Enhanced Survival

Enhanced Survival Growth Advantage Self renewal I Impaired Differentiation

Increased Genomic Instability

Genetic and/or Functional inactivation of Tumor Suppressors p03 Rb p16-p14iARF OEBPa

FIGURE 3 A unifying mechanism of chronic myeloid leukemia (CML) disease progression. A model of CML disease progression resulting from the combined effects of BCR-ABL overexpression and BCR-ABL-dependent genomic instability. In this unifying model of disease progression that sees BCR-ABL as the key-player, the tumor suppressor PP2A will have the role of a "gatekeeper," as its activation controls and restrains BCR-ABL expression/activity, whereas its inhibition allows BCR-ABL expression to increase and induce a cascade of events that promote disease progression by enhancing survival, proliferation and self renewal, impairing differentiation and increasing genomic instability of a CD34+ CML cell clone. Abbreviations: CML, chronic myeloid leukemia; CML-CP, chronic myeloid leukemia-chronic phase; CML-BC, chronic myeloid leukemia-blast crisis.

tumor suppressors (i.e., p53 gene mutations) or lead to functional inactivation of tumor suppressor genes (i.e., homozygous deletion of ARF leading to p53 loss of function). In this regard, CML disease progression is similar to the transition from a premalignant to a frank neoplastic state in solid tumors. In contrast to CML and other hematological malignancies, in solid tumors the initiating event is often represented by inactivation of a tumor suppressor gene.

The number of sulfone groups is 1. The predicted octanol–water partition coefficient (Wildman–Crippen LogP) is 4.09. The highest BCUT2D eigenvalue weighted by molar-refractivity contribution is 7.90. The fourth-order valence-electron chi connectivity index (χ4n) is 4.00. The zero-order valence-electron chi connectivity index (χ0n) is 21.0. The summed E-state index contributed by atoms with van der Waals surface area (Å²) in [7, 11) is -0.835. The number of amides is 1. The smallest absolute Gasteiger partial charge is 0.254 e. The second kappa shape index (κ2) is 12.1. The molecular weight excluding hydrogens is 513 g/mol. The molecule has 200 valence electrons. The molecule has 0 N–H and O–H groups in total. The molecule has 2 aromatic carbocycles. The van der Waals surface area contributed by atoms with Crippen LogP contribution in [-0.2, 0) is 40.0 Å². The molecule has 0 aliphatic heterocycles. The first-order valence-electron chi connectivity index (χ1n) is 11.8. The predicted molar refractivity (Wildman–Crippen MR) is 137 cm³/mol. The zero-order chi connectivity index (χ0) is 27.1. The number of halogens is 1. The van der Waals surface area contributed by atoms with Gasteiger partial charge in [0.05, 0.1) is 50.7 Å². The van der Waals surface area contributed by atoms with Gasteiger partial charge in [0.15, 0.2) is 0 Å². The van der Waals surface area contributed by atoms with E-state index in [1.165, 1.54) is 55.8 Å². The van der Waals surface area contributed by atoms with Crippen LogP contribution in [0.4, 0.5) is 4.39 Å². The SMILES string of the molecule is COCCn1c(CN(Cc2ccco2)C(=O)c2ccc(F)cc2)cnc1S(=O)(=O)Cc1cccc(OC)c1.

Genetic or functional inactivation of p53 seems the most common abnormality in CML blast crisis, as the p53 gene is mutated in 25% to 30% of myeloid CML blast crisis. Homozygous deletion of the p16INK4A/ARF locus, which indirectly affects p53 function, is detected in approximately 50% of CML lymphoid blast crisis, and expression of MDM2, the principal negative regulator of p53, is often more abundant in CML blast crisis mononuclear cells, compared to the corresponding chronic phase cells (22). Other mechanisms potentially leading to functional inactivation of p53 (i.e., cytoplasmic sequestration) have not been examined, making difficult a quantitation of the actual involvement of p53 in CML disease progression. In this regard, no studies have addressed directly the issue of functional inactivation of p53 in CML disease progression, and an assessment of the frequency of this mechanism seems necessary.

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